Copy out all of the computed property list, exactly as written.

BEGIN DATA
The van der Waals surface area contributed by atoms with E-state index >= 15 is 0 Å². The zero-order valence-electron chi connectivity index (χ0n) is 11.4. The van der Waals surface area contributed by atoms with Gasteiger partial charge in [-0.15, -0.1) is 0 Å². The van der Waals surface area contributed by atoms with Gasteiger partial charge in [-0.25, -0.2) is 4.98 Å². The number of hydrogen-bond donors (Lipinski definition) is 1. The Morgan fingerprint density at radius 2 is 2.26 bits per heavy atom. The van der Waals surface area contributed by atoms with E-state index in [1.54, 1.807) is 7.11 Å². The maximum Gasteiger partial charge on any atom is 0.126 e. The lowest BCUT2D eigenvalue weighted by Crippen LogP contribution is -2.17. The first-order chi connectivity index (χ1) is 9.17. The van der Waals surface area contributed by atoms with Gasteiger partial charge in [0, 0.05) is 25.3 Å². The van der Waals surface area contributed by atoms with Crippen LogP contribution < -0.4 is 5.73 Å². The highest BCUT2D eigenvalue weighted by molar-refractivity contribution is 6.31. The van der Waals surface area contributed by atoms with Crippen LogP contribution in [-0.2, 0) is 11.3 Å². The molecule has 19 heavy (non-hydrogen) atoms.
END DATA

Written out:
The van der Waals surface area contributed by atoms with E-state index >= 15 is 0 Å². The zero-order valence-electron chi connectivity index (χ0n) is 11.4. The van der Waals surface area contributed by atoms with Gasteiger partial charge in [-0.15, -0.1) is 0 Å². The van der Waals surface area contributed by atoms with Gasteiger partial charge in [-0.25, -0.2) is 4.98 Å². The number of hydrogen-bond donors (Lipinski definition) is 1. The Morgan fingerprint density at radius 2 is 2.26 bits per heavy atom. The van der Waals surface area contributed by atoms with E-state index in [1.54, 1.807) is 7.11 Å². The maximum Gasteiger partial charge on any atom is 0.126 e. The lowest BCUT2D eigenvalue weighted by Crippen LogP contribution is -2.17. The first-order chi connectivity index (χ1) is 9.17. The van der Waals surface area contributed by atoms with Gasteiger partial charge in [0, 0.05) is 25.3 Å². The van der Waals surface area contributed by atoms with Crippen LogP contribution < -0.4 is 5.73 Å². The highest BCUT2D eigenvalue weighted by molar-refractivity contribution is 6.31. The van der Waals surface area contributed by atoms with Crippen LogP contribution in [-0.2, 0) is 11.3 Å². The molecule has 19 heavy (non-hydrogen) atoms.